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Topic - Tom Apodaca
A bill backed by key North Carolina lawmakers would require Duke Energy to close all of its coal ash dumps across the state within 15 years, with much of the toxic material going into lined landfills.
Five items in the proposed Senate budget adjustments for the 2014-15 fiscal year approved by several committees Thursday that are getting attention:
Two top Republicans in the North Carolina Senate introduced a bill Wednesday they say will curb the threat of pollution from coal ash dumps, three months after a massive spill at a Duke Energy plant coated 70 miles of the Dan River in gray sludge.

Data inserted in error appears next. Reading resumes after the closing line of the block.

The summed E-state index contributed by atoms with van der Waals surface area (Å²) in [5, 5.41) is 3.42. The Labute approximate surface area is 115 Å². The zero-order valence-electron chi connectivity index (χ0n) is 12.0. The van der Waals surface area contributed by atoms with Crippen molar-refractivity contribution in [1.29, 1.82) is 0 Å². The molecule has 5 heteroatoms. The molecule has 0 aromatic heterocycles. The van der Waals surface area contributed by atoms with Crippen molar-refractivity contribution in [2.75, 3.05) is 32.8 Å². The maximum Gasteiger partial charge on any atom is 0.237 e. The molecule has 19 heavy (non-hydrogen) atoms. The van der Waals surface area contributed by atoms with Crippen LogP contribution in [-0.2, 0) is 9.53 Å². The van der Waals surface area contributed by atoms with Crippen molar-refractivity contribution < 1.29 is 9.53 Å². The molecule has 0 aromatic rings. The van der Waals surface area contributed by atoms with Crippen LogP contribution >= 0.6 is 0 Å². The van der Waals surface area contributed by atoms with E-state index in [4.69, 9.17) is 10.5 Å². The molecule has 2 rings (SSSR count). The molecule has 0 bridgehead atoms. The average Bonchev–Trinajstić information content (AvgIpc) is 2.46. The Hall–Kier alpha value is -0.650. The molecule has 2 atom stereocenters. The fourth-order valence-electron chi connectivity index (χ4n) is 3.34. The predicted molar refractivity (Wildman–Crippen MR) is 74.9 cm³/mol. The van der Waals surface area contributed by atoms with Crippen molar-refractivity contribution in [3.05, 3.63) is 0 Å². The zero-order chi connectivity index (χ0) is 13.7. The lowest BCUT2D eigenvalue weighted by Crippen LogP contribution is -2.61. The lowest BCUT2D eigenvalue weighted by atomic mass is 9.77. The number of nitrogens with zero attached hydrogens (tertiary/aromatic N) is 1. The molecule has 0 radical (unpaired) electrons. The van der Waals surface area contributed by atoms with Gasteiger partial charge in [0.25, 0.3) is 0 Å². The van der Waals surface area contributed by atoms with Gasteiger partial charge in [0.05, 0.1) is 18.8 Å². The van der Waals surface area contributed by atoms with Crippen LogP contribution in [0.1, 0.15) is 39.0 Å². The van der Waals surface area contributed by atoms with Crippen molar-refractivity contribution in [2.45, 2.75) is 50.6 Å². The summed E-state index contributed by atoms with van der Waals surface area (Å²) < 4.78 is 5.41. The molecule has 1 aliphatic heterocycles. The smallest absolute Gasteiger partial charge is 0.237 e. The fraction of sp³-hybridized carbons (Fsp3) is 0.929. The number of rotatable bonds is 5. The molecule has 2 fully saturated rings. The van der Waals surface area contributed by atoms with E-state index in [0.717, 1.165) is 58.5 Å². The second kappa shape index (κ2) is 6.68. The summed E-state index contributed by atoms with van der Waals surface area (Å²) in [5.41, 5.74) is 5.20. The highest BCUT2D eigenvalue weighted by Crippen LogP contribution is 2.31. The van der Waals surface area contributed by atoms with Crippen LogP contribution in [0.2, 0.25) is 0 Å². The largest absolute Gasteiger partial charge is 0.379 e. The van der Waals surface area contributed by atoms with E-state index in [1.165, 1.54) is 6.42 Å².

Some North Carolina lawmakers say they were surprised and miffed by fellow Republican Gov. Pat McCrory's announcement that he's seeking legislation to beef up government oversight of coal ash dumps.
Two North Carolina lawmakers say last week's massive coal ash spill on the Dan River was a "wake up call" that Duke Energy should be forced to clean out leaky waste dumps at its power plants.
A North Carolina state senator apologized Tuesday for negative comments he made about Gov. Pat McCrory, his wife and others during a recorded discussion with constituents about legislation to regulate dog breeding.
The North Carolina Senate doesn't plan to consider dog-breeding regulations later this year after its leaders took offense about the disclosure of a conversation recorded by community activists with a senator, who gave frank comments about the legislation.
Apodaca says he'll propose legislation tougher than what McCrory outlined, including deadlines for removing waste from some pits.